David went to Rio de Janeiro to speak at a youth retreat -- 8 messages in 5 days on living a cross-centered life
Our church group went on a one-day retreat ...

David's got ups!  :)

Exploring the camp site

Last Wednesday night, the power went out right before the service, so we all went to a member's house close by.  I had the intimidating task of teaching 20 kids, ages 1-12, in the living room but thankfully I had the help of several women for crowd control. 
The kids have been earning points for different things and Wednesday night was their awards night.

This is most of our church group, minus one family, who was there Wednesday night.  How would you like to unexpectedly host this number of people in your home for a church service?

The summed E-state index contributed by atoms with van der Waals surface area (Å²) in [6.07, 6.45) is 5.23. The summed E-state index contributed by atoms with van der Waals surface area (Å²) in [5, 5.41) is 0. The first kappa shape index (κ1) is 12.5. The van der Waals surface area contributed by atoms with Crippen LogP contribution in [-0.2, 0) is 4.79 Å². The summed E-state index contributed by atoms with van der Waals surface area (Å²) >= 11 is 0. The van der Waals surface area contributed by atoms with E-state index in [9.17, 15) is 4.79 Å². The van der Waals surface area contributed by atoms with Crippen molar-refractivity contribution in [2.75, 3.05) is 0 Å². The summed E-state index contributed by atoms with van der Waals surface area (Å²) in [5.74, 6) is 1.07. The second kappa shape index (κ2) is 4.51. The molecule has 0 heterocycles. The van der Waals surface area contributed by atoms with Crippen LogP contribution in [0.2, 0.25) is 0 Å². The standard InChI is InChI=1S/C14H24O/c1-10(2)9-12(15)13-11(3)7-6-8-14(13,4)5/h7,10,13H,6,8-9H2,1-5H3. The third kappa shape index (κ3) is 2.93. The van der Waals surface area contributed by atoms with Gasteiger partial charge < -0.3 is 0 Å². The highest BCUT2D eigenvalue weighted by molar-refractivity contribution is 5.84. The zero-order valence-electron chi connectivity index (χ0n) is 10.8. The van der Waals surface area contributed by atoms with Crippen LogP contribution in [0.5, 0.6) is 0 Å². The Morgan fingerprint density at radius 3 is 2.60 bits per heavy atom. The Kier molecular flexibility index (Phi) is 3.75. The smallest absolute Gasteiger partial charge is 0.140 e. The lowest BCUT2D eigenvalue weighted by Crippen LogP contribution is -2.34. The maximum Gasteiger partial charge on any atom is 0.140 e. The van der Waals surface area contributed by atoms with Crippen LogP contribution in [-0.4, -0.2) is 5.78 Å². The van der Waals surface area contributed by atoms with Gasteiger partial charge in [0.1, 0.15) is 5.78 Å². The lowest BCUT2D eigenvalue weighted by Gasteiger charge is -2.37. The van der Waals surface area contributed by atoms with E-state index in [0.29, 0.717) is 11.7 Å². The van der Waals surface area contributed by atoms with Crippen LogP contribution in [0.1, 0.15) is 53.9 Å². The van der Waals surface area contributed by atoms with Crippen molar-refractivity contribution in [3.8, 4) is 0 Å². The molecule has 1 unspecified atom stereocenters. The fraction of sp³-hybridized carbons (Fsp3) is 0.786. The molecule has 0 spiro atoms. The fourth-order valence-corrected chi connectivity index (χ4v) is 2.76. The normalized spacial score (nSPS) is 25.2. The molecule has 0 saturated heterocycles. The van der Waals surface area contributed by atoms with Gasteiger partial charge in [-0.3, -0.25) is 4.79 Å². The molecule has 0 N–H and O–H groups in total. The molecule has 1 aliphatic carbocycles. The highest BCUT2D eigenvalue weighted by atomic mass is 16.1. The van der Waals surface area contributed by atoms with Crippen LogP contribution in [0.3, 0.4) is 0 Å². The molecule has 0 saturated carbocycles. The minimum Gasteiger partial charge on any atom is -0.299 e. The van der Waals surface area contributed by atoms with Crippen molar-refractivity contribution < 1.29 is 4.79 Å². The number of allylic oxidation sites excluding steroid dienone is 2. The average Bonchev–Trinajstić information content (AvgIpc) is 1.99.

Having café da tarde with our sweet neighbor who, along with her family, has been such a blessing to our ministry.

Having last visit opportunities with our church people.  This past week, every night we either had someone over or were at church. 

Ladies' meeting on Saturday afternoon.  Our hostess invited some of her unsaved neighbors to join us, and two of them came.  One of them asked to host the next meeting at her house.

Sunday night we were encouraged to have 45 people in attendance at church.  We also had communion and the church people graciously surprised us with a going-away party for us afterward. 

Thank you to those of you who have faithfully prayed for us and supported us during our first term.  I know it's cliche, but it's true that we couldn't have done it without your help.  We look forward to seeing many of you soon!